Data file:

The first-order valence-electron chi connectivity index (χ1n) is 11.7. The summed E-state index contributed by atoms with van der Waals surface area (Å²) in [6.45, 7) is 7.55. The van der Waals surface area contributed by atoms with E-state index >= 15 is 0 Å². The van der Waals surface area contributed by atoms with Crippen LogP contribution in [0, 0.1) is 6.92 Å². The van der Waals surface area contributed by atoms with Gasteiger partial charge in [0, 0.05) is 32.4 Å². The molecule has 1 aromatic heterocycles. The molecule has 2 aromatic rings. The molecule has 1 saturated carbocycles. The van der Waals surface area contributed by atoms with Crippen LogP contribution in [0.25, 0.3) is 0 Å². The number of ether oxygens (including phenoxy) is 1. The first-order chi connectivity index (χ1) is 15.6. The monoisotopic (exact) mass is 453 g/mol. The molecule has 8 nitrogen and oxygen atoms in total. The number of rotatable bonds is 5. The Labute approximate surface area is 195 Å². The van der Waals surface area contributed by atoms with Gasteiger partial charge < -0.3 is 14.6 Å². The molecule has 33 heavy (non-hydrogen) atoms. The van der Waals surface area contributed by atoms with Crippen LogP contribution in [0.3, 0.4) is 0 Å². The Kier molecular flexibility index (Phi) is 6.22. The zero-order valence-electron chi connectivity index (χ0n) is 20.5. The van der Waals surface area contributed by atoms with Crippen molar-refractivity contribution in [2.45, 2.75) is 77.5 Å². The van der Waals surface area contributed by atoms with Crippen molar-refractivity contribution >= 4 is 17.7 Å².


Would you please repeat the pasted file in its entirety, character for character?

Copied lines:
The first-order valence-electron chi connectivity index (χ1n) is 11.7. The summed E-state index contributed by atoms with van der Waals surface area (Å²) in [6.45, 7) is 7.55. The van der Waals surface area contributed by atoms with E-state index >= 15 is 0 Å². The van der Waals surface area contributed by atoms with Crippen LogP contribution in [0, 0.1) is 6.92 Å². The van der Waals surface area contributed by atoms with Gasteiger partial charge in [0, 0.05) is 32.4 Å². The molecule has 1 aromatic heterocycles. The molecule has 2 aromatic rings. The molecule has 1 saturated carbocycles. The van der Waals surface area contributed by atoms with Crippen LogP contribution in [0.25, 0.3) is 0 Å². The number of ether oxygens (including phenoxy) is 1. The first-order chi connectivity index (χ1) is 15.6. The monoisotopic (exact) mass is 453 g/mol. The molecule has 8 nitrogen and oxygen atoms in total. The number of rotatable bonds is 5. The Labute approximate surface area is 195 Å². The van der Waals surface area contributed by atoms with Gasteiger partial charge < -0.3 is 14.6 Å². The molecule has 33 heavy (non-hydrogen) atoms. The van der Waals surface area contributed by atoms with Crippen LogP contribution in [0.3, 0.4) is 0 Å². The Kier molecular flexibility index (Phi) is 6.22. The zero-order valence-electron chi connectivity index (χ0n) is 20.5. The van der Waals surface area contributed by atoms with Crippen molar-refractivity contribution in [2.45, 2.75) is 77.5 Å². The van der Waals surface area contributed by atoms with Crippen molar-refractivity contribution >= 4 is 17.7 Å².